Resistor color codes are something that every electronics hobbyist should remember.

The old mnemonic was rather, well, disturbing, and a conscientious person would never recite it. Anyway, on with the better one! Write this down in a prominent place and you’ll have it committed to permanent memory in no time


Here’s one mnemonic “Bright Boys Rave Over Young Girls But Veto Getting Wed.
 Black, Brown, Red, Orange, Yellow, Green, Blue, Violet, Grey, White <=> 0, 1, 2, 3, 4, 5, 6, 7, 8, 9.

Best method to memorize is - B.B. Roy of Great Britain Veto getting wed.
Best method to memorize is – B.B. Roy of Great Britain Veto getting wed.

Best method to memorize is – B.B. Roy of Great Britain Veto getting wed.

Alternatively, most of the colors are those from the traditional rainbow. Black is 0 (as in ‘nothing’), Brown is 1, then Red through Violet, and finally Gray and White are 8 and 9.

The multiplier band goes by the same code and can be read as "followed by N zeros", plus Gold for "divide by 10" and Silver for "divide by 100".
The multiplier band goes by the same code and can be read as “followed by N zeros”, plus Gold for “divide by 10” and Silver for “divide by 100”.

The multiplier band goes by the same code and can be read as “followed by N zeros”, plus Gold for “divide by 10” and Silver for “divide by 100”.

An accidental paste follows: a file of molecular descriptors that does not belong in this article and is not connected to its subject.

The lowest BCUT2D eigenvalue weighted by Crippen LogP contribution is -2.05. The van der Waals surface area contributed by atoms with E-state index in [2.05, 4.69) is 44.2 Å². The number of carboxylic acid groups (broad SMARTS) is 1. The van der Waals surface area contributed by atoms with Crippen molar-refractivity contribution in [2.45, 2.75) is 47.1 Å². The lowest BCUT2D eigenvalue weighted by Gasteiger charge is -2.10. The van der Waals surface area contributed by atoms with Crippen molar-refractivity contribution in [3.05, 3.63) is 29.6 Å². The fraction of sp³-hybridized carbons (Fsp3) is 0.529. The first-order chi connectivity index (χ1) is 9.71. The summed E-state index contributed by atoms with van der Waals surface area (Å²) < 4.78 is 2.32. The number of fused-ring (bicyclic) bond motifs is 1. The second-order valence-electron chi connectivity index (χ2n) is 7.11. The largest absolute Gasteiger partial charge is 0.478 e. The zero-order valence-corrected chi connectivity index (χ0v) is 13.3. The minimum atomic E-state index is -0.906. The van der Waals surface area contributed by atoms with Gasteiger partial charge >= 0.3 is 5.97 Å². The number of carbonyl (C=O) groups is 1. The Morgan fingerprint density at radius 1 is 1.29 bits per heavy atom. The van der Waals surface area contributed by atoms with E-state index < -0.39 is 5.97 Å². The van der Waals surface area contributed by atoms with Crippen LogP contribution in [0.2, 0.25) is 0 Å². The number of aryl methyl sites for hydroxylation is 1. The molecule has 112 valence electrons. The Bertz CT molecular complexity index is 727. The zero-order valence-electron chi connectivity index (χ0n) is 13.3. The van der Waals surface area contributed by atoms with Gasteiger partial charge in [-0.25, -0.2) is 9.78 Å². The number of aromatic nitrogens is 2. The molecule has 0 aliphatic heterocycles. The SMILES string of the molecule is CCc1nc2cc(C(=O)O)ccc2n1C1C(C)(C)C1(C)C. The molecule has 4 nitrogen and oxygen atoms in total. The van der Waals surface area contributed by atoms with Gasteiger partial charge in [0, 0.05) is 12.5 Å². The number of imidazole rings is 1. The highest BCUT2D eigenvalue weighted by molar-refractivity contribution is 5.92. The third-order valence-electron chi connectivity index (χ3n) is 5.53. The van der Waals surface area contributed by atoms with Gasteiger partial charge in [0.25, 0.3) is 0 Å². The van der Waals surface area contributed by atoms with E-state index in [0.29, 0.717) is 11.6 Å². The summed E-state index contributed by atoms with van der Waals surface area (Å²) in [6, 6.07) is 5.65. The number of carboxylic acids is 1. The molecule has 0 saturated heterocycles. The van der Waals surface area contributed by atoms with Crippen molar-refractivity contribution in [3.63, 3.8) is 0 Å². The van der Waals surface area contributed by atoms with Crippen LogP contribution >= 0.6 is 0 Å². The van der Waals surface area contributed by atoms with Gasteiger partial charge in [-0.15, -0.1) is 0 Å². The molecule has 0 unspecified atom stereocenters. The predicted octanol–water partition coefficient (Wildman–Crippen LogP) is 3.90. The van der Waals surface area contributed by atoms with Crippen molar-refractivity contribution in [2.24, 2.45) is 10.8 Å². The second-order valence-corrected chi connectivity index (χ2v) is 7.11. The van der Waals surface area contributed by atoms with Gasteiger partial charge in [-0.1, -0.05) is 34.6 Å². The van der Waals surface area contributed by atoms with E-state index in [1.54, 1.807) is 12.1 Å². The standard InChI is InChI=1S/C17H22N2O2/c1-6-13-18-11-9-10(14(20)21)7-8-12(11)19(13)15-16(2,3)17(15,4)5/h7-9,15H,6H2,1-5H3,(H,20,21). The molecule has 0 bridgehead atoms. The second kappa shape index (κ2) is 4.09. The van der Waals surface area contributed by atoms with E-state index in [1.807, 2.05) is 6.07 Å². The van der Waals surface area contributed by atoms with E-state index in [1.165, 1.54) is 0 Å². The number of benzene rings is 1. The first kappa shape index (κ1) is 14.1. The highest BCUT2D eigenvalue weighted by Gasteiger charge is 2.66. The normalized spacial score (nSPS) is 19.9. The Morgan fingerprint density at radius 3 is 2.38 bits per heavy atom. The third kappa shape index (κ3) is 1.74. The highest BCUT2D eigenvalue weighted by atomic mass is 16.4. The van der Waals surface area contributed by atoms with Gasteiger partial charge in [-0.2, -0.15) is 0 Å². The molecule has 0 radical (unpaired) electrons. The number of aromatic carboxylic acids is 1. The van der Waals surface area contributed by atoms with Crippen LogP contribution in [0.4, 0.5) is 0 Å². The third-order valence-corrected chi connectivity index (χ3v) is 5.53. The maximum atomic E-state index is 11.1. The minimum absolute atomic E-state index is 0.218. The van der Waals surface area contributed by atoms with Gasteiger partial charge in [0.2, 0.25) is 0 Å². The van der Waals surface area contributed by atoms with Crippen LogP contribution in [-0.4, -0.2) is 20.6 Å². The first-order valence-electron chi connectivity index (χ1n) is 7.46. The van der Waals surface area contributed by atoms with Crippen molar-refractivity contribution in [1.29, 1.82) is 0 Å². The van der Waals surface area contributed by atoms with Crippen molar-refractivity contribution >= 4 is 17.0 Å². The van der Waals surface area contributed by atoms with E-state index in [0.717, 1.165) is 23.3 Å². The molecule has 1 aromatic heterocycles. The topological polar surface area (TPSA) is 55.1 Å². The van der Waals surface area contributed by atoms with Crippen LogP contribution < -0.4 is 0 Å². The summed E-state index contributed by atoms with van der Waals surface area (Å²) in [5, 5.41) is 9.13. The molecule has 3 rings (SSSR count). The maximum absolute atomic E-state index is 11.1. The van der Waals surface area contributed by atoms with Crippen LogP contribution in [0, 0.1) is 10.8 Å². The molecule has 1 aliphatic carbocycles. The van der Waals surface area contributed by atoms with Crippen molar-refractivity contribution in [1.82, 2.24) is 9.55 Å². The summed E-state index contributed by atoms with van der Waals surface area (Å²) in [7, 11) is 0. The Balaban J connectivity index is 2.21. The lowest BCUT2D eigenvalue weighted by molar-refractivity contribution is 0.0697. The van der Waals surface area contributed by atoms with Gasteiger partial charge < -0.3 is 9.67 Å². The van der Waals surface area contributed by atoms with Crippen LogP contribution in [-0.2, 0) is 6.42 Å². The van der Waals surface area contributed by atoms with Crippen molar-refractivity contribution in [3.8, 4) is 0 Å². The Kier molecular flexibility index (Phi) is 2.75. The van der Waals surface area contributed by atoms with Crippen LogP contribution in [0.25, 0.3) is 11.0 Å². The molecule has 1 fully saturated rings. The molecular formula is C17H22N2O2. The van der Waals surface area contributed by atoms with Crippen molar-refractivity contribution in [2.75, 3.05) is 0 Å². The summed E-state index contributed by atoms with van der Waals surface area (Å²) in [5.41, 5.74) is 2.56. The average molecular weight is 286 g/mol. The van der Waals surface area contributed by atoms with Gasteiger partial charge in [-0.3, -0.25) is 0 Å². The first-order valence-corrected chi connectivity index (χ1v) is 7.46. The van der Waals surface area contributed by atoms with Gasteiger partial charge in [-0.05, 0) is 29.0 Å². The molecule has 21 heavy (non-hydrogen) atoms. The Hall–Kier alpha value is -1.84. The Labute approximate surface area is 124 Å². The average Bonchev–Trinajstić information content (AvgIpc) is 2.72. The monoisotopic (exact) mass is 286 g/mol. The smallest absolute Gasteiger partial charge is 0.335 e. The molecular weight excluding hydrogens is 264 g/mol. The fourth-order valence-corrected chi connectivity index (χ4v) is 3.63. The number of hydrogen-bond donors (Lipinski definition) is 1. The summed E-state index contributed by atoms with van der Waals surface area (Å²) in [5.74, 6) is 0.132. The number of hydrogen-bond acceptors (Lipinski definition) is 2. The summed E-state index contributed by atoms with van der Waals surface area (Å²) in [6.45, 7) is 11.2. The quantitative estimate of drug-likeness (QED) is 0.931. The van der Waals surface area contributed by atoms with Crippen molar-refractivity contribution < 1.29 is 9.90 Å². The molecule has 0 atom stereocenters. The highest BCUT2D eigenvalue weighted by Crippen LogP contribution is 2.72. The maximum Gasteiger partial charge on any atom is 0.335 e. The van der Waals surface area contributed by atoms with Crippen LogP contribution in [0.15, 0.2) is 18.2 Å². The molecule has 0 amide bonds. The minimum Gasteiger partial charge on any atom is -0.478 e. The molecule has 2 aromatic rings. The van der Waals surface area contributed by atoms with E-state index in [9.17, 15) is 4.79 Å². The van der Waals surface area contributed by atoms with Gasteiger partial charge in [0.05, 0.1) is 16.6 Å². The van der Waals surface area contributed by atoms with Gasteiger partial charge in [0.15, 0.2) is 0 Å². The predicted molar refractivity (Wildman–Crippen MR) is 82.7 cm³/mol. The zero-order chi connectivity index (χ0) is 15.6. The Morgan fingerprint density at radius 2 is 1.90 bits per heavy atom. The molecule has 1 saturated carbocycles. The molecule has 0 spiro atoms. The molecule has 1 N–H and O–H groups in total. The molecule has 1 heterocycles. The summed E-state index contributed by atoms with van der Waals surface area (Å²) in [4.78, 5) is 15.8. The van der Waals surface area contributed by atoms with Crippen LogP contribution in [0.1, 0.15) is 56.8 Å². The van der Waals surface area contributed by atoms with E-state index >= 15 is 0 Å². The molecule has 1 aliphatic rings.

Tolerances are something of a mess
Tolerances are something of a mess


Tolerances are something of a mess:
 Brown and Red are 1% and 2% (you usually spot them because they have an extra significant digit), Gold and Silver are 5% and 10%, and 20% doesn’t even get a tolerance band (you will rarely, if ever, come across one of these).

To read the whole thing, put the tolerance band at your right, and go like this: “green-brown-red-gold = 5-1-00-5% = 5.1K 5%”. You’ll get used soon enough, and a bit later you’ll be spotting what you want at once. It’s also easy to classify them by decade: red is Ks, orange is 10Ks ..

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